Feb 23, 2015

How to fix financial advice

The financial advice industry is broken. Scandal after scandal has made this obvious.  Where can you go for quality, impartial, appropriate advice? Not this venerable investment bank. Not this retail bank. Not this retail bank either. And likely not anywhere else, unless you accept what seems to be the 50/50 odds that you will get good advice anywhere.

The problem?

Bad apple advisers, yes. But the problem for the industry as a whole?

Complexity, combined with a manual, subjective process.

The world of personal and wholesale financial investment has become too complex for individuals to manage alone, too complex for regulators to police it at the advice level, and too complex for financial advice firms to manage their advisers with the rigor and detail obviously required.

As someone who has worked in broking operations for many years, I can attest that there are, in fact, many good, skilled and decent advisers out there. They work hard for their clients and take pride in their work. But finding them is the problem. If you do not have high net worth, you are not likely to meet them.

I think the solution is to move the industry online, in the way insurance has. More recently, retail legal services have started to move online as well.

Broking already works reasonably well online. Yes, brokerage firms need to be very careful with their algorithms and constant monitoring and tinkering is required. But running a ComSec is a hell of a lot easier and ultimately more viable than running a JB Were.

I see a future - within a very short time, if a royal commission into financial advice goes ahead and accelerates things - where financial products are almost exclusively sold online, and "advice" is algorithm-based. Clients will enter their details and answer a questionnaire to set their profile and financial goals and determine their risk tolerance, and they will be guided towards simplified products that will serve them as well as anything on offer now. Every year, for their investments to continue, clients will be prompted to re-identify themselves and re-assess their investments.  This whole vetting and profile setting process would work much better, and be less risky for firms as well. Compliance obligations around client assent to advice, client receipt of terms and conditions, and client identification are many times easier to manage online, as is record keeping and retention. Algorithms can monitor advisor-client activity and commissions. An iSelect-style model would encourage good competition and keep offerings simple and transparent.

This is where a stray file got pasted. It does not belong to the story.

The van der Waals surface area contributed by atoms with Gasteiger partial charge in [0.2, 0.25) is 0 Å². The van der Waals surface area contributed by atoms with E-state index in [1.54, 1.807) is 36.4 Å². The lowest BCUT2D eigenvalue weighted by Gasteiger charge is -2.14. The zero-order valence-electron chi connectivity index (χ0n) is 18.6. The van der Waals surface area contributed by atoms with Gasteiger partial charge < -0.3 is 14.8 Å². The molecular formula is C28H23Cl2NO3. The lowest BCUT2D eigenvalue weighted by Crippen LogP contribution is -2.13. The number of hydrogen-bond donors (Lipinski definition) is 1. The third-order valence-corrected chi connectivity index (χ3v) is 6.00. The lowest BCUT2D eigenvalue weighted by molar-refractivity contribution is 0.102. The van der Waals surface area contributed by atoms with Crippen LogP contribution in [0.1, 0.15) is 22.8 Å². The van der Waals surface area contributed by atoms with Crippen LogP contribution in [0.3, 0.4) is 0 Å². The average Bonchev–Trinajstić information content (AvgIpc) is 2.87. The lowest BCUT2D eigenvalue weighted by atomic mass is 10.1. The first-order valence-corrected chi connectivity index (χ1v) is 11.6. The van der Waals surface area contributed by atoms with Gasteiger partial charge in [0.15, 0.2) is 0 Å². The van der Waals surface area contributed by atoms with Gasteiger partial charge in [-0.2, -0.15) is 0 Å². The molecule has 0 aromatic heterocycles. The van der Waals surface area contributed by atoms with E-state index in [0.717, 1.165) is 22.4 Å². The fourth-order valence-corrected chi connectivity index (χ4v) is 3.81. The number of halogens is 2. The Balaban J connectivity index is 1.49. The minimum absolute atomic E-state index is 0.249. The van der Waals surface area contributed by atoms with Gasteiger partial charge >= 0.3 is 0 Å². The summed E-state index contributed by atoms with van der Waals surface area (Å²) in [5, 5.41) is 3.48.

Canny advisers should get in now, work with a web developer and a compliance expert to set up a website, then approach APRA and ASIC and suggest the mutual benefits of support for this product.

It's well beyond time. Retail customers cannot be any worse off than they are at present.


  1. It is absurd that average workers have to become involved in investments etc when they get old and retire. Also absurd that they are put in a position where they could lose their life savings, and many have, partly through their own greed, that may have come to the fore because of their lack of experience with investing money. In more civilised countries it is governments who take on the role of looking after you financially when you are old and along the way you may possibly pay quite a bit in tax for this to happen.

    I don't think I am stupid, but I really struggle to make any sense of my superannuation. Fortunately most of it is 'defined benefit', so less complicated than many schemes. It is interesting about the algorithms. Maybe that is a better way to go.

    1. You are right and it's been pointed out by many people over the years since compulsory super came in, that it is not "client friendly". My major grumble with super is it's a bit of a rort. Yes it provides a benefit, but it is still YOUR money, not money that anyone is "giving" you, and the fees and taxes are too high.



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